NY Legislative Gazette
Sen. Michelle Hinchey’s bill S.8084-a
Gov. Kathy Hochul signed a bill today, clearing the way for qualified farmers to begin planting cannabis this spring.
S8084A (ACTIVE) – SUMMARY
Provides a conditional adult-use cultivator license to process and distribute cannabis flower products without holding an adult-use processor or distributor license; provides a conditional adult-use processor license to process and distribute cannabis products; provides for the repeal of certain provisions upon the expiration thereof.
S8084A (ACTIVE) – SPONSOR MEMO
BILL NUMBER: S8084A REVISED 02/11/2022 SPONSOR: HINCHEY TITLE OF BILL: An act to amend the agriculture and markets law and the cannabis law, in relation to providing a conditional adult-use cultivator license and a conditional adult-use processor license PURPOSE: The purpose of this bill is to establish a temporary conditional adult- use cultivator license and a temporary conditional adult-use processor license in order to establish the adult-use cannabis market in a timely manner, and to bolster the social equity program required by the Canna- bis Law. SUMMARY OF PROVISIONS: Section 1 would require the Department of Agriculture and Markets to share data and documentation related to the agricultural research pilot program with the Office of Cannabis Management (0CM).
The legislation creates a new “Conditional Adult-use Cannabis Cultivator” license, establishing a pathway for existing New York hemp farmers to apply for a conditional license to grow cannabis in the 2022 growing season for the forthcoming adult-use cannabis market.
Conditionally licensed cannabis farmers must meet certain requirements, including safe, sustainable and environmentally friendly cultivation practices, participation in a social equity mentorship program, and engagement in a labor peace agreement with a bona fide labor organization.
The bill moved quickly through the Assembly and Senate.
On Feb. 15, 2022, the New York State Senate passed Sen. Michelle Hinchey’s bill S.8084-a, establishing conditional use cultivator licenses to cannabis cultivators who will then be able to process and distribute products.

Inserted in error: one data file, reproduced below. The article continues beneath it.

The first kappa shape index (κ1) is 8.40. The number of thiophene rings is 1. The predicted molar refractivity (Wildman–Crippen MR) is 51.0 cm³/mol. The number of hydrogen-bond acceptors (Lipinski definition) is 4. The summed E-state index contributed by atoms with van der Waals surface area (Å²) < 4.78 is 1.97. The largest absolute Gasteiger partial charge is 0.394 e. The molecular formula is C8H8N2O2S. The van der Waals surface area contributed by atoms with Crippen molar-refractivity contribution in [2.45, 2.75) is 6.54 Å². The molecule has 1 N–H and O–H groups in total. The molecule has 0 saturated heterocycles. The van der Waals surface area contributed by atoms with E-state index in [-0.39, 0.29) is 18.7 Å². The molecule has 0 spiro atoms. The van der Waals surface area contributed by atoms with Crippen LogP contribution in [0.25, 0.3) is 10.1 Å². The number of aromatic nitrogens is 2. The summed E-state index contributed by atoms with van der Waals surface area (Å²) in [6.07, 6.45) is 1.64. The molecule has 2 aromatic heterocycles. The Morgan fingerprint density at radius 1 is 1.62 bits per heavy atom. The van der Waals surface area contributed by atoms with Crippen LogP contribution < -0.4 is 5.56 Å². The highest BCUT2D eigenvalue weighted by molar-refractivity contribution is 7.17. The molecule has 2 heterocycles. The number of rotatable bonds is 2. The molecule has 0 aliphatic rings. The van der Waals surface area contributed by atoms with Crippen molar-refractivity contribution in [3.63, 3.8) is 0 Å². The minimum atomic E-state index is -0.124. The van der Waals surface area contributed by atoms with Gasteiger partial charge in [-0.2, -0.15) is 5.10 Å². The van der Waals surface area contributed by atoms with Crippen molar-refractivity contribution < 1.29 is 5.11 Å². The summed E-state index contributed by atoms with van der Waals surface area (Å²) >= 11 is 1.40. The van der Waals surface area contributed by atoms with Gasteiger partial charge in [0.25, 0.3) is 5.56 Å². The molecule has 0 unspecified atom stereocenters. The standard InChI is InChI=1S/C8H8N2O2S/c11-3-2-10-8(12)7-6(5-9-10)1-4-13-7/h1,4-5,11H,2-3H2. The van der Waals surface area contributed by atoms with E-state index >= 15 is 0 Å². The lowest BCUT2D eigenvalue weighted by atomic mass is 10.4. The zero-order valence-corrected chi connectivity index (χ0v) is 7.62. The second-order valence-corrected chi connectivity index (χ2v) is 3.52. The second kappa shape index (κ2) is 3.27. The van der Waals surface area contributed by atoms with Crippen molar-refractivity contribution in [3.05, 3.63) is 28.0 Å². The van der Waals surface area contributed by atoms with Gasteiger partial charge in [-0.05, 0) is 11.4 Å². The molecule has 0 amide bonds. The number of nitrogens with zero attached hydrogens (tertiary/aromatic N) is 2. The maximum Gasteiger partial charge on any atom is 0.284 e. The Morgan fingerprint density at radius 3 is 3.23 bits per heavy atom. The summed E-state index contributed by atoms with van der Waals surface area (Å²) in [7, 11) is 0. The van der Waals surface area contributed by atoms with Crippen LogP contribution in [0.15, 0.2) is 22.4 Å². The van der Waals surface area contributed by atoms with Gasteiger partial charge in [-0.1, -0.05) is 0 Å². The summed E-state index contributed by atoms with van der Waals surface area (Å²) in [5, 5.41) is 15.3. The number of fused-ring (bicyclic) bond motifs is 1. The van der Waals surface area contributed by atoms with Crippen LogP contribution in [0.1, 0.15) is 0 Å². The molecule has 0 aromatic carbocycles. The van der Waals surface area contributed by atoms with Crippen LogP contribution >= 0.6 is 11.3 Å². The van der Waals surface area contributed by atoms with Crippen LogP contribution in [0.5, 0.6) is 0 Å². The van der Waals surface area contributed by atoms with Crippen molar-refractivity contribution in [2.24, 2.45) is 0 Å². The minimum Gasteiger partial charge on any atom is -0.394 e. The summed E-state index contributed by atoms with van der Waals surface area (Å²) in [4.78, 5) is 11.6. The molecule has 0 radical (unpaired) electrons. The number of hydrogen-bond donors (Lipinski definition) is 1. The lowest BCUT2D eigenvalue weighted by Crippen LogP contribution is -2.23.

This bill aims to meet the needs of the future adult-use cannabis retail market.
The bill is also meant to help facilitate mentorships between new cultivators and experienced growers as a part of the Social Equity Program.
“The Marijuana Regulation and Taxation Act set the foundation for our state to build a truly circular cannabis economy that puts New York farmers and small business dispensaries at the center of growth and production,” Hinchey said, “and with the signing of this bill, farmers can now put seeds in the ground to ensure we meet the demand of this burgeoning industry.”
With a conditional adult-use cannabis cultivation license, farmers can grow outdoors or in a greenhouse for up to two years from the issuance of the license.
It also allows them to manufacture and distribute cannabis flower products without holding an adult-use processor or distributor license, until June 1, 2023.
Cultivators are limited to one acre (43,560 square feet) of flowering canopy outdoors or 25,000 square feet in a greenhouse and can use up to 20 artificial lights.
They can also split between outdoor and greenhouse grows with a maximum total canopy of 30,000 square feet as long as greenhouse flowering canopy remains under 20,000 square feet.
The Senate bill is co-sponsored by four other senators, including Jeremy Cooney, D-Rochester.
“Since taking office, I have been a vocal supporter of the legislation of adult-use cannabis and worked to ensure this new economic opportunity directly benefits those most harmed by the failed ‘War on Drugs,’” Cooney said. “This legislation will allow New York growers to get seeds in the soil to jumpstart this new economic sector and start creating good paying local jobs. Our focus continues to be on developing the most inclusive recreational cannabis market nationwide and ensuring that we invest in cities, like Rochester. I am proud to co-sponsor this bill and vote for it on the Senate floor.”
These conditional licenses made available by the bill are not the same as the traditional licenses that will be offered later and will kickstart cultivation in the state. The state recommends that future license applicants be in good standing, meet all requirements, and apply separately for a full license in the future.